Together, the provincial management authorities are responsible for managing 322 protected areas totalling 3 million hectares, or 7.8% of South Africa’s total conservation estate. A PER of six provinces was commissioned but an absence of reserve-level data inhibited analysis. Of the six provinces, three manage their parks through provincial departments, while three use public entities to manage them. Abut R2.3billion was spend on the reserves in the six provinces in 2015/16, up from R1.9 billion in 2013/14, but there were significant declines in the resources allocated to PNRs in all provinces except Gauteng and Limpopo (where rapid growth in capital spending led to an overall rise in budgets). Reserves vary considerably in their size and nature, and costs per hectare and staffing per hectare vary considerably: from R374 per hectare in the Western Cape (with 1 staff member for every 3,350 hectares) to nearly R5 000 per hectare in Gauteng (with only 215 hectares per employee).
The review finds that as a group, the science councils are not effective in partnering with the private sector. Mintek is an important exception, as is the CSIR, to a lesser extent. For every R1 that government invests the science councils as a group, only R0.62 in private income is generated. (For Mintek, this ratio is 1:1.69 and for the CSIR, 1:1.04.) The international norm for this efficiency ratio is 1:1. While private income as defined in the study includes income from state-owned corporations, on aggregate this comprises less than 1% of total income of the councils. The analysis suggests that effective partnering between science councils and the private sector depends on two variables: i) the degree to which a council interprets sector partnerships as part of its mandate, and ii) the maturity and willingness of the relevant industry to partner with the council. This is determined in turn by the structure of the industry (e.g. mining vs pharmaceuticals) and the council’s efforts to maintain good partnerships. It is clear from the study that partnerships with the private sector have not been a sufficiently explicit policy objective. While this objective can fruitfully be pursued in a number of cases, government should note that it might not be an appropriate approach for all science councils.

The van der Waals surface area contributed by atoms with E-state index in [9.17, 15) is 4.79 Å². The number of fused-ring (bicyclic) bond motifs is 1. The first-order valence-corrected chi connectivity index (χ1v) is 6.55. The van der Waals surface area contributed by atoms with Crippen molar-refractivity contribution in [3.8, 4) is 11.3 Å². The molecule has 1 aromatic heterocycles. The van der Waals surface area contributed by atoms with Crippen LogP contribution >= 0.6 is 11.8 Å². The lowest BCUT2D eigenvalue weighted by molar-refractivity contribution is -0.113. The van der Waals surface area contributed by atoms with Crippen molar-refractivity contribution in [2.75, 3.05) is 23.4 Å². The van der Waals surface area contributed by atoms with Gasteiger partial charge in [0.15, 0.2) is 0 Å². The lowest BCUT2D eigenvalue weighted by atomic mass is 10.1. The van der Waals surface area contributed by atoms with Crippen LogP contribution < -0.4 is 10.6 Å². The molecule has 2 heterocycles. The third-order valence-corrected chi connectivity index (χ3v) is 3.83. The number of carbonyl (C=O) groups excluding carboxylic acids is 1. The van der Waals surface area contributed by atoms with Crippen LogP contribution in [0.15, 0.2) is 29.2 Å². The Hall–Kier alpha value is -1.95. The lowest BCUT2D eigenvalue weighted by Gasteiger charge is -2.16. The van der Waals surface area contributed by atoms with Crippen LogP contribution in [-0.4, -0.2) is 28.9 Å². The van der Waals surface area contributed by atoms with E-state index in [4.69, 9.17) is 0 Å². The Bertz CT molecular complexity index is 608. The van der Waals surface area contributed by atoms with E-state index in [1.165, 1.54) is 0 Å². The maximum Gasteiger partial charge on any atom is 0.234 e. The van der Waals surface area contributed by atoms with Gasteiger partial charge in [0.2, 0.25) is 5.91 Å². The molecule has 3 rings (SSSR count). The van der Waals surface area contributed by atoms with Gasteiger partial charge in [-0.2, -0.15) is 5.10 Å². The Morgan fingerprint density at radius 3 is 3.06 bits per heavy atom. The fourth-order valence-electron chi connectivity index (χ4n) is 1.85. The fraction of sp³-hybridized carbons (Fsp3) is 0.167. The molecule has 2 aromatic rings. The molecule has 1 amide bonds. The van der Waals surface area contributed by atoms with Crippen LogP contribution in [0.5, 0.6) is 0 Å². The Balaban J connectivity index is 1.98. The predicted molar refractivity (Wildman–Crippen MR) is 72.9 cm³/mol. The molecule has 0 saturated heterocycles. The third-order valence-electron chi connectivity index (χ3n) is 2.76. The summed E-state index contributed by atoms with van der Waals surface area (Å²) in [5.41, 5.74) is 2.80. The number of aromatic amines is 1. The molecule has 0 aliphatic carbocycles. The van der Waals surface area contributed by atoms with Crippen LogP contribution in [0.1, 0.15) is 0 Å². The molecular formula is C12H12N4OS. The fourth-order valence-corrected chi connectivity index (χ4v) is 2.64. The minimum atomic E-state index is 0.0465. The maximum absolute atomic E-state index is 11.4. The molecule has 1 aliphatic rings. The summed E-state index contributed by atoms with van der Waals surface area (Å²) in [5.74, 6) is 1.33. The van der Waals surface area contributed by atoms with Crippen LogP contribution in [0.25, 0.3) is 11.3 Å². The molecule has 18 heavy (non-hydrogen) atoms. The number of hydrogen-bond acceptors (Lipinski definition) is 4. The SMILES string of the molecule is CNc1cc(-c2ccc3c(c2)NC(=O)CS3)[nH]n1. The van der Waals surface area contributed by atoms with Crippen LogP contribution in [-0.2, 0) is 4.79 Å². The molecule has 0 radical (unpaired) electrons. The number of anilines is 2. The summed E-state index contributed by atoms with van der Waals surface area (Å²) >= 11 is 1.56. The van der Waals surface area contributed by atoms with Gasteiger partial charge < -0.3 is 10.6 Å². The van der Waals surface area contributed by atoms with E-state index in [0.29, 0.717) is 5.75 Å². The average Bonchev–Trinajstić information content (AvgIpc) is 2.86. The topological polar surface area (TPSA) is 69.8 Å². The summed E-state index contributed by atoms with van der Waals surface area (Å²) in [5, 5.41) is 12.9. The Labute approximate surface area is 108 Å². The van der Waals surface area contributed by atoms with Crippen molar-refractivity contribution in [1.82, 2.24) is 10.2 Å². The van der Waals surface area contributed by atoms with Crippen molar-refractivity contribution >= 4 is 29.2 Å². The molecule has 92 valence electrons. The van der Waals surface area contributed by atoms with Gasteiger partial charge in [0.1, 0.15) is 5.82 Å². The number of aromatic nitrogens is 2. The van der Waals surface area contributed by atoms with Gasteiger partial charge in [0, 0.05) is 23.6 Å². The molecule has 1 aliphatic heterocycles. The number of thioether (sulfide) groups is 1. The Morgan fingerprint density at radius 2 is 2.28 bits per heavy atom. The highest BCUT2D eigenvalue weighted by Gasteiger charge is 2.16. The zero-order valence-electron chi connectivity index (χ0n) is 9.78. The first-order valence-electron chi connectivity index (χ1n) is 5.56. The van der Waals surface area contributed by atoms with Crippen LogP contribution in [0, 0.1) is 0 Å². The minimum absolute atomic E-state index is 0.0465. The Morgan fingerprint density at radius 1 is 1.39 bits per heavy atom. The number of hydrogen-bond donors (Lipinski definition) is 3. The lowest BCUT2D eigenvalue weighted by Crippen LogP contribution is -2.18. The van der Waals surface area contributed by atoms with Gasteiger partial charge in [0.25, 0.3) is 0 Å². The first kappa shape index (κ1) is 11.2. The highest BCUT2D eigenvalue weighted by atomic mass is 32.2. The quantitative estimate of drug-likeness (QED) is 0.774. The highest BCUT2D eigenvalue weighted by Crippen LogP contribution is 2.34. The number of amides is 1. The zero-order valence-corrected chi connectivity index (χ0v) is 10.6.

Fundamentally, the Stp incubation programme is well conceived and addresses all aspects of global best practice for SMME development, technology adoption and long-term sustainability and growth. In particular, it includes market linkages, with access to inputs, potential partners and buyers. The costs per incubatee vary widely between the sectors, ranging from R800 000–R1 million in the chemical and metal industries to R25 000 per successful SMME in construction. Manufacturing is exceptionally expensive, with an average cost of R8 million per SMME. The costs directly associated with incubation comprise the majority of total expenditure by the incubators – this is positive, showing that funds at the incubator level achieve results. There is a significant drop-off from the number of incubatees entering the programme to the number of SMMEs graduating from the programme, and again to the number still in business three years later. The incubation programme and the individual incubators should attempt to reduce drop-off rates in each phase. In recent years, the focus on technology has been diluted from a performance targeting and monitoring perspective. The newly established Department of Small Businesses Development is likely to absorb existing agencies and functions of the dti. This analysis highlights the role of the institutional location of a programme in shaping its mandate; the change in departmental structure should not compromise the technology focus of the Stp.

Student Spending Reviews